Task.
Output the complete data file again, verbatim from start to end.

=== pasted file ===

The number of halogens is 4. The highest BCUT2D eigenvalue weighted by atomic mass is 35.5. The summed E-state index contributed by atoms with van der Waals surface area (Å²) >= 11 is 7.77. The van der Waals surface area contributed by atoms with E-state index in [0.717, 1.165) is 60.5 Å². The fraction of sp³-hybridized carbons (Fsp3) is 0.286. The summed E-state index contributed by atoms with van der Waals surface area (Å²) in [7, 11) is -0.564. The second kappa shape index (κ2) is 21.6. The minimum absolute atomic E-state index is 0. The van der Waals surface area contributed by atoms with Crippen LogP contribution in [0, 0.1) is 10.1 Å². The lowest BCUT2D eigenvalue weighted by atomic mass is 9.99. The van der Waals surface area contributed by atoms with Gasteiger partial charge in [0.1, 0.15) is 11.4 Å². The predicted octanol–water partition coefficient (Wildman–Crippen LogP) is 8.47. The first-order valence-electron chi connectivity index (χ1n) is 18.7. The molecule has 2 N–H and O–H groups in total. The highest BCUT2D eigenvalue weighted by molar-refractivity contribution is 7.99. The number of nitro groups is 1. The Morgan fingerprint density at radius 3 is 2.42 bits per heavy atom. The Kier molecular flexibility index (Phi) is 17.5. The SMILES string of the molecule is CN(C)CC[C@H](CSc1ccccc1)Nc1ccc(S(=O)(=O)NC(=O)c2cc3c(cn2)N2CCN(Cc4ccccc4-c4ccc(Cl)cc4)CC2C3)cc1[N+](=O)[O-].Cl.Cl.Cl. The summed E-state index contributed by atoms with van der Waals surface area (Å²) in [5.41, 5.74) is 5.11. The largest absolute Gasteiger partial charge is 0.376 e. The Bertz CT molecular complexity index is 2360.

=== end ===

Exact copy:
The number of halogens is 4. The highest BCUT2D eigenvalue weighted by atomic mass is 35.5. The summed E-state index contributed by atoms with van der Waals surface area (Å²) >= 11 is 7.77. The van der Waals surface area contributed by atoms with E-state index in [0.717, 1.165) is 60.5 Å². The fraction of sp³-hybridized carbons (Fsp3) is 0.286. The summed E-state index contributed by atoms with van der Waals surface area (Å²) in [7, 11) is -0.564. The second kappa shape index (κ2) is 21.6. The minimum absolute atomic E-state index is 0. The van der Waals surface area contributed by atoms with Crippen LogP contribution in [0, 0.1) is 10.1 Å². The lowest BCUT2D eigenvalue weighted by atomic mass is 9.99. The van der Waals surface area contributed by atoms with Gasteiger partial charge in [0.1, 0.15) is 11.4 Å². The predicted octanol–water partition coefficient (Wildman–Crippen LogP) is 8.47. The first-order valence-electron chi connectivity index (χ1n) is 18.7. The molecule has 2 N–H and O–H groups in total. The highest BCUT2D eigenvalue weighted by molar-refractivity contribution is 7.99. The number of nitro groups is 1. The Morgan fingerprint density at radius 3 is 2.42 bits per heavy atom. The Kier molecular flexibility index (Phi) is 17.5. The SMILES string of the molecule is CN(C)CC[C@H](CSc1ccccc1)Nc1ccc(S(=O)(=O)NC(=O)c2cc3c(cn2)N2CCN(Cc4ccccc4-c4ccc(Cl)cc4)CC2C3)cc1[N+](=O)[O-].Cl.Cl.Cl. The summed E-state index contributed by atoms with van der Waals surface area (Å²) in [5.41, 5.74) is 5.11. The largest absolute Gasteiger partial charge is 0.376 e. The Bertz CT molecular complexity index is 2360.